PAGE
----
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The Unsafe School Myth

Readers will have notices how the discussion of a response to the school shooting in Florida has gradually changed from a focus on guns to hardening schools and providing gun power in some form to school buildings. Students, teachers and parents are being encouraged to believe that going into a school building poses a significant risk, one that demands quasi-military defenses that will have long range implications for school environment and culture. I have argued that school remains the safest place for children to be, the risk of serious injury at home still being far greater than falling victim to a crazed individual with an assault rifle. While I know it’s risky to challenge thoughtlessness with facts, certainly educators have an obligation to try to do so.

Eric Levits, writing in New York Magazine, offers what to me is the best writing on the subject of school safety that I have read. His work should receive the broadest possible circulation, as he offers chapter and verse in support of the fact that contrary the avalanche of stupid talk generated by the Florida tragedy, school remains a very safe place to be. The act of traveling to school puts one at far greater risk of injury and death than succumbing to mass murder. Unless reason can prevail, we appear to be on the verge of vast, unnecessary expenditures, expenditures that will certainly displace badly needed educational resources.

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Our Strike Averse Unions

Teachers and other school personnel remain on strike in West Virginia. A deal negotiated with the governor but dependent on action by the legislature was rejected by the rank and file. Every school district in the state is closed. The editorial page of the New York Times this morning looks at this stunning example of union militancy and says, “…we can hope, these teachers can provide workers throughout the country with a powerful lesson.”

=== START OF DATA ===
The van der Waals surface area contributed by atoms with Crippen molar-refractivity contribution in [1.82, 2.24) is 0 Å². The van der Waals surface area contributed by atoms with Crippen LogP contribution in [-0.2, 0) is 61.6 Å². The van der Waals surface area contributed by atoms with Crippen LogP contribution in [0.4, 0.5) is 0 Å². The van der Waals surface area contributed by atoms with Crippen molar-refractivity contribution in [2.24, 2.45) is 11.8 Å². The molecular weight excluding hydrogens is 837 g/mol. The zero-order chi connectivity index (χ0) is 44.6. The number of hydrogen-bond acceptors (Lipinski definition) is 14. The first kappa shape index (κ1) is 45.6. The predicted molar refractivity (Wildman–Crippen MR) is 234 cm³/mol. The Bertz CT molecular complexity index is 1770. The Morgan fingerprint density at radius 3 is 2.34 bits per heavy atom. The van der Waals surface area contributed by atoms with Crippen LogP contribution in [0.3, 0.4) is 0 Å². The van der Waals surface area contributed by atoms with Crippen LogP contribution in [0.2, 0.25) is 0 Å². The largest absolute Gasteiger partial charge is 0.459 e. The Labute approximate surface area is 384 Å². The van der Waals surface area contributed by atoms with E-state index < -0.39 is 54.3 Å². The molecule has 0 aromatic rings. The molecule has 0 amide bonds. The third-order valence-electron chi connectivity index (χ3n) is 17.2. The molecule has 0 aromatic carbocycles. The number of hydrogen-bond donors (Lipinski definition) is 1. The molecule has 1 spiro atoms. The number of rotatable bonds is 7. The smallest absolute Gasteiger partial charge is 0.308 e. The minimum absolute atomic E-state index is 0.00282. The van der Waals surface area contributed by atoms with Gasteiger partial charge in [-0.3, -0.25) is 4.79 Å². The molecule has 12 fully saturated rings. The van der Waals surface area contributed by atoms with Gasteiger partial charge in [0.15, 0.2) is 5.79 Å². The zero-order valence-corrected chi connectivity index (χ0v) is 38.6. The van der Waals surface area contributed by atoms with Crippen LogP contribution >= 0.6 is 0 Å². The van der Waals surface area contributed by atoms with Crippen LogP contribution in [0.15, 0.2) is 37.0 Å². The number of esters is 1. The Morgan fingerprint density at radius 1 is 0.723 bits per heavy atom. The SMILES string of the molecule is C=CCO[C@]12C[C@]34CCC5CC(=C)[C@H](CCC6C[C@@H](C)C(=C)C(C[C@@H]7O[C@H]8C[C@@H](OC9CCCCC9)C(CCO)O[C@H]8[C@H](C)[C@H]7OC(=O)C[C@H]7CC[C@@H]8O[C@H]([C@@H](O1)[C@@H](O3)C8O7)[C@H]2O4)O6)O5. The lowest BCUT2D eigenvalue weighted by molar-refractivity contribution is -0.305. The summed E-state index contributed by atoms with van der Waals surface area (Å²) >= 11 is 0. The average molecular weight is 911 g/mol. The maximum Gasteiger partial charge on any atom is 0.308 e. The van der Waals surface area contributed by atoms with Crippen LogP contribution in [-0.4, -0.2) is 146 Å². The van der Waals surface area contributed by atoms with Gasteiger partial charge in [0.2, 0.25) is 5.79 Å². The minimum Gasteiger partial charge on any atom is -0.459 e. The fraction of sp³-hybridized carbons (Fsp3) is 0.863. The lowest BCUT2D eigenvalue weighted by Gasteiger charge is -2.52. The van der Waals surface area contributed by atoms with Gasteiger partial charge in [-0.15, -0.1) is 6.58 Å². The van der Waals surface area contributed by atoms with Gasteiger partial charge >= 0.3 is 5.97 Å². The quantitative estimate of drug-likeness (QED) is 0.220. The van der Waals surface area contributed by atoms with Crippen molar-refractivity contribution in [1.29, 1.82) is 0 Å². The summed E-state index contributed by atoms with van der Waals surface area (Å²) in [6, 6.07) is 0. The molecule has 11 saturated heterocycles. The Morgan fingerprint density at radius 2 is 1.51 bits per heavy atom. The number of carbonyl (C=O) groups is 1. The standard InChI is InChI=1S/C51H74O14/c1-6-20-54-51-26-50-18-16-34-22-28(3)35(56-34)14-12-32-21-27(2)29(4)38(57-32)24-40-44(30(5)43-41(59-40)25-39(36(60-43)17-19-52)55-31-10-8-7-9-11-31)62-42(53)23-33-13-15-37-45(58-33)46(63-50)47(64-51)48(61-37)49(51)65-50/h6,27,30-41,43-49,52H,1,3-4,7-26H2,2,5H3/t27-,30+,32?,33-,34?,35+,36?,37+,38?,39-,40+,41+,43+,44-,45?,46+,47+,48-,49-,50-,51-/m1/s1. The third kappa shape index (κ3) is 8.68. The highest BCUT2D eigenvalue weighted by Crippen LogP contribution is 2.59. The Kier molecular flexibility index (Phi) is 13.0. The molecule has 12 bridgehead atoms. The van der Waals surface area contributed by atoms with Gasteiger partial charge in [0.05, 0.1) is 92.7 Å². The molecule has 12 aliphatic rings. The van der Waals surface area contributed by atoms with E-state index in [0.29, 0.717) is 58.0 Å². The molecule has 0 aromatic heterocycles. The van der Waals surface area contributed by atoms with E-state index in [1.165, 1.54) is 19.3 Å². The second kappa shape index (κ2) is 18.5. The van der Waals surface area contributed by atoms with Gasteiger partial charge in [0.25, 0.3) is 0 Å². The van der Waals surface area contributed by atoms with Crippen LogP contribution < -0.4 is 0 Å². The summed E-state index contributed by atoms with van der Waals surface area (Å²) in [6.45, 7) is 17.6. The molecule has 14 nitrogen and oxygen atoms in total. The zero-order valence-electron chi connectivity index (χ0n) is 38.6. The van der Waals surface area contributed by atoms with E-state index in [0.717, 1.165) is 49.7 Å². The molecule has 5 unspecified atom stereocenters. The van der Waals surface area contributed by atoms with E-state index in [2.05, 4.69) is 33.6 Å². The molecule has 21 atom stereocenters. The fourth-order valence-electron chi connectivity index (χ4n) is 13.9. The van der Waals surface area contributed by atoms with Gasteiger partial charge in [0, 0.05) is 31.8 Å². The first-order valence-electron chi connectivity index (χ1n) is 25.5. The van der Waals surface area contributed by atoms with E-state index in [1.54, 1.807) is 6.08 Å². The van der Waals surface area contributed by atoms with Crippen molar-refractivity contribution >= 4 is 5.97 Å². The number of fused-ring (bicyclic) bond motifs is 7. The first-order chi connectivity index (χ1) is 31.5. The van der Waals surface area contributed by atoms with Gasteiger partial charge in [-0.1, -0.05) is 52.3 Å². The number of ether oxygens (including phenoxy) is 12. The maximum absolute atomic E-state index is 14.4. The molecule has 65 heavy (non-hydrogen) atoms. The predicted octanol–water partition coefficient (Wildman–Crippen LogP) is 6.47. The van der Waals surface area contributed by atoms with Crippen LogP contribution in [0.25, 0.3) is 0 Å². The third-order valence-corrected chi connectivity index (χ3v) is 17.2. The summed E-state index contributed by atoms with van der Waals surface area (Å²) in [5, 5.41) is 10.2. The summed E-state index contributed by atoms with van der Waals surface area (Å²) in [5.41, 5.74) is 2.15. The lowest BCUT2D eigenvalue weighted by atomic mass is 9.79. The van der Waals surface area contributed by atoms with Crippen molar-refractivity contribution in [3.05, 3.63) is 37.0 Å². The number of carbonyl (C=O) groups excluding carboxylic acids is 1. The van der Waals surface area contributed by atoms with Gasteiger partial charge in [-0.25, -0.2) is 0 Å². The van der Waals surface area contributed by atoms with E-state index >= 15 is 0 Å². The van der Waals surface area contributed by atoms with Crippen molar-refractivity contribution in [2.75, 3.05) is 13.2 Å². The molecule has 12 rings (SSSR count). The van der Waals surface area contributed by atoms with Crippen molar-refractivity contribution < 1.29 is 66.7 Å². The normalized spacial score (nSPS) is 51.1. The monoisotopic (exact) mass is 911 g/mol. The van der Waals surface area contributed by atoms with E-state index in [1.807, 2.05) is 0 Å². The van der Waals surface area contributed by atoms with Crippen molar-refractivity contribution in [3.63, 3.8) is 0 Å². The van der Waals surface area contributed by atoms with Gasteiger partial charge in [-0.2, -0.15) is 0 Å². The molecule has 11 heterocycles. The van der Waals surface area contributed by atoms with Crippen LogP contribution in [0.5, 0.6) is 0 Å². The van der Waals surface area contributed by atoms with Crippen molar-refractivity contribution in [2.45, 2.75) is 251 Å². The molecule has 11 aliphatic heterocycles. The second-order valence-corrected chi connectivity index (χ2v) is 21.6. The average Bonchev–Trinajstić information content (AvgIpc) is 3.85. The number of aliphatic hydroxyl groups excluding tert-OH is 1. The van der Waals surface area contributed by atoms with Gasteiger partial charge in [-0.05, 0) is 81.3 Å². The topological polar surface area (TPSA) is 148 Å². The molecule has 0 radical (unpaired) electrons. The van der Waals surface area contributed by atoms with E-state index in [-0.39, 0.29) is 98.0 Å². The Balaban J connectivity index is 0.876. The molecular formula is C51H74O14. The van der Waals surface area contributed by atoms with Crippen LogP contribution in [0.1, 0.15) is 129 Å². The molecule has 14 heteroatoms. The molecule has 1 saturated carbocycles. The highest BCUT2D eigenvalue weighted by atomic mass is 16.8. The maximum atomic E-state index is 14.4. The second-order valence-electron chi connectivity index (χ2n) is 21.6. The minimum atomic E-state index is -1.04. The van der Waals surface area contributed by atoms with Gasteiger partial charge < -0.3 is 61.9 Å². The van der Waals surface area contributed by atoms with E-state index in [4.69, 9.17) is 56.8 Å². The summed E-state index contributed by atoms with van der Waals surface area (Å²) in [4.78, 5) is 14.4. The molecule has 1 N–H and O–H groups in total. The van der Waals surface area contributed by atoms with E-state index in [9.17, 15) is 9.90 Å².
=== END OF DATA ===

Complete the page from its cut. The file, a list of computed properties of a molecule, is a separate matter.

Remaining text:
Yet, do we see any of our unions trying to teach this vital lesson? Do we see our national teacher unions trying to inspire their affiliates to see in the militant struggle of the West Virginia school workers the untapped power to demand and achieve reasonable salaries sand working conditions? No we don’t! The New York Times is more militant than our unions!

While the AFT’s Randi Weingarten put out an email Sunday night soliciting donations to a solidarity fund created for AFT-West Virginia, both the NEA and The AFT appear desperate to keep the strike localized, afraid that the militancy it represents will spread to other states where to work in the public schools is to essentially take a vow of poverty.

At a time when the two national teacher unions and their state affiliates are expecting huge membership losses from a ruling in the Janus Case that will outlaw agency fees, when both organizations have been straining to show members the value of union membership, it defies the very concept of a union to essentially ignore an example of the power that can flow from the ranks of union solidarity.

If we get the lesson to be learned from the West Virginia strike, it is essential that we support it. I’ll be contributing today to the AFT solidarity fund. I hope my readers will too. Here are the particulars. Please make checks out to: AFT-WV Solidarity Fund. Mail to: AFTWV, 1615 Washington Street E . Suite 300, Charleston WV 25311